Out, Damn'd Spot! Out, I Say!
2008 Award Category: Races: Elves: Noldor Fixed-Length Ficlets - Second Place
Story Type: Fixed-Length Ficlet ✧ Length: Other Fixed-Length Ficlet
Rating: General ✧ Reason for Rating: None.
Summary: Like Lady MacBeth, Celebrimbor discovers how much blood is in a body, so much so that water cannot wash it easily away.(FLF - Triple drabble, 300 words)
Reviewed by: nancylea ✧ Score: 10
as a lord of the rings fan, i had no great insight into celebrimbor until i started reading fanfic and now, after this haunting moment is his history i find myself wandering how he managed to put it all behind him well enough to create the rings and now as i sit here writing this i wonder if maybe he thought that the rings would do great good and counter balance the scale a little in his favor. i like the fact that you don't spend much on background, you choose to concentrate on the action in the foreground and keep people from slipping away from the horrific activities that have lead up to this snapshot from his life.i think that i prefer reading to movies and television because i like to start each scene as a blank slate and let the details or lack there of build the stage set of each. sometimes authors try to fill in a blank spot that should be left and the story begins to have babbling when it needs absolute shocking silence. as rites of passage go i would list bloodletting as one that i should like to into history, but in the warrior state that middle earth is in there is no foreseeable end to youth losing its innocence by killing. if theres any chance you will take request how about exploring how this reaction ties into the creation of the rings and his discovery of the betrayal of his trust?
Reviewed by: viv ✧ Score: 8
Several things stand out in this short piece (which is pretty amazing, considering Alassante only had 100 words to work with, but she still managed to fit all these thematic and character Issues into a bitty little drabble). One is Maedhros's clear leadership ability, which makes his later denial of his kingship even more tragic, even though it was the diplomatic thing to do. Already, in this story, you can see that he is better than Feanor at gaining the confidence and trust of the people he's leading. Also, you can see here the intense *feeling* of Celebrimbor. All that he did later on when he was hanging out with the Gwaith-i-Mírdain is foreshadowed in this piece by his guilt and obsessive compulsion (so evident, and even clinical). Finally, Alassante depicts Feanor as a punk (here; not in all her writings, alas), which is exactly how I've always seen him, so I totally dig it. Great job at conveying all these subtexts, and especially in such a cramped word-count, Alassante. This is what drabbles are all about, as far as I'm concerned.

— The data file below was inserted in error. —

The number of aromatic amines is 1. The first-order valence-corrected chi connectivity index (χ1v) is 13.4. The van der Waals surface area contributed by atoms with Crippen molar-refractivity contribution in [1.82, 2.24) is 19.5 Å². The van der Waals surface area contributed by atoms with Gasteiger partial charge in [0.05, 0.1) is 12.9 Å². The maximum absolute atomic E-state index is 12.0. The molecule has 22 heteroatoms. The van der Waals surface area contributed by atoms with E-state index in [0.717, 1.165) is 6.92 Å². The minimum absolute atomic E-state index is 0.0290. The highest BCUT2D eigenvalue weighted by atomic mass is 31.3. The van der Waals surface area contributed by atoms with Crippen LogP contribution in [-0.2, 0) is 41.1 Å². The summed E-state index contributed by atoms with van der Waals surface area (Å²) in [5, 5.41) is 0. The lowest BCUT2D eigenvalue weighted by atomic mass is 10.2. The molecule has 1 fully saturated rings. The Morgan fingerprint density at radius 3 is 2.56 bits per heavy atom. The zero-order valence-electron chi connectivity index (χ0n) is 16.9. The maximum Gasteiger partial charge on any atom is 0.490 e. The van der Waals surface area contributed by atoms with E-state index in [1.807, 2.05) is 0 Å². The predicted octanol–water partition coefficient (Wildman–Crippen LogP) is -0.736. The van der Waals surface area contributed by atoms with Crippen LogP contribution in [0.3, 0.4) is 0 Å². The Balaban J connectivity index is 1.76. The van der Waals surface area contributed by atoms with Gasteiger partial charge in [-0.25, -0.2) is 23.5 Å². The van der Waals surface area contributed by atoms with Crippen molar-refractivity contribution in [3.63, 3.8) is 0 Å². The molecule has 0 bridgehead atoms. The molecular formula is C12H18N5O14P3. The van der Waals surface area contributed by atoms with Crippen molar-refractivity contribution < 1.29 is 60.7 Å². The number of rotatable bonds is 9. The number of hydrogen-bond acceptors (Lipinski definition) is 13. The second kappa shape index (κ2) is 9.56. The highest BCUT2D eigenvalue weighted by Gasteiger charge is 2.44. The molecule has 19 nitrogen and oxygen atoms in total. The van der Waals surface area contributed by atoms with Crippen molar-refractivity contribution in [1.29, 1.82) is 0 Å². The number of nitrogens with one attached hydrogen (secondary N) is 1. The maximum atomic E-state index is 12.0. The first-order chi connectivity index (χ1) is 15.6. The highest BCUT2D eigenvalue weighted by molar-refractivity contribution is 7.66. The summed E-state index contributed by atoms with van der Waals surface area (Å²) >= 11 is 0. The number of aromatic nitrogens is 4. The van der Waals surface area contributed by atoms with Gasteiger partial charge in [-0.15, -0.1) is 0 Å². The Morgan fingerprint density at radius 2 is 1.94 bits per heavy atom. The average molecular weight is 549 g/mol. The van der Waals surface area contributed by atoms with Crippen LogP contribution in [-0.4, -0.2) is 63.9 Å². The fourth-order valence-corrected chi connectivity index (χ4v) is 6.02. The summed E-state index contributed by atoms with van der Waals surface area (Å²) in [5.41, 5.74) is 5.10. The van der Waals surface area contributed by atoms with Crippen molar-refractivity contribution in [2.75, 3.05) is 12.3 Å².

Reviewed by: Robinka ✧ Score: 4
I think it is impossible to call any of the Feanorians innocent as far as their deeds are concerned, but one should not forget that the kinslayings, and especially the first one, must have had a gigantic and traumatic impact on any of them, regardless of their potential willingness to admit that. Here, in this excellently written tripple drabble Alassante shows how deep the psychical wounds could go and what effect -- disastrous and unforgettable -- the blood and the death of the Teleri had on Celebrimbor. Splendid writing!
Reviewed by: crowdaughter ✧ Score: 4
What a compelling short piece, and what a great reflection about the impact the kin-slaying must have had on those who first committed it. In the horror about the deed itself, we too often forget that those who were the killers were as new at this heinous act as those to whom it first happened. Assalante's choice to show this psychological impact by the reaction of one of the youngest of the kinslayers, drives the point home even more. A great piece, and very well written, too. Very well done!
Reviewed by: Dawn Felagund ✧ Score: 4
"Out, Damn'd Spot! Out, I Say!" is a touching interaction between Celebrimbor and Maedhros where the first is shaken and hurt by his deeds at Alqualonde. While this is a common plot event in Silmfic, Alassante's version shows not only the trauma that many of the Feanorians would have experienced from their deeds but also their lingering humanity, in spite of what they had done. There is still capacity to love and empathize, and that makes the dark road onto which they have just stepped all the more tragic.
Reviewed by: elliska ✧ Score: 4
Celebrimbor was one of those elves that I've always felt a little sorry for. The fact is he never seemed to do anything wrong intentionally in canon. He did not, for example, follow his father into treachery in Nargothrond. He did not intend what happened with the rings. And yet he meets a terrible end. It seems very sad. So I like how you portray him here. Great story.
Reviewed by: Súlriel ✧ Score: 3
Alassante, you know I love this one and I'm delighted to have a chance to review it for the MEFAs. I especially love in-character cross-over stories of this type because I feel that it takes the fun of the fandom to the next level in using the ideology of transposing other stories and legends into Tolkien's world.
Reviewed by: Linda Hoyland ✧ Score: 3
A thought provoking look at how the kinslaying may have effected those involved in it.Good people can sometimes do terrible deeds and this ficlet movingly explores the consequences.
Reviewed by: Larner ✧ Score: 3
I've loved this short fic since I first read it on SoA. The actions they committed and the atrocities that followed must have haunted those who followed Feanor, as we see in this brief interchange between two of his progeny. An excellent identification with Shakespeare, and vivid imagery. One thinks also of Pilate as well as Lady Macbeth.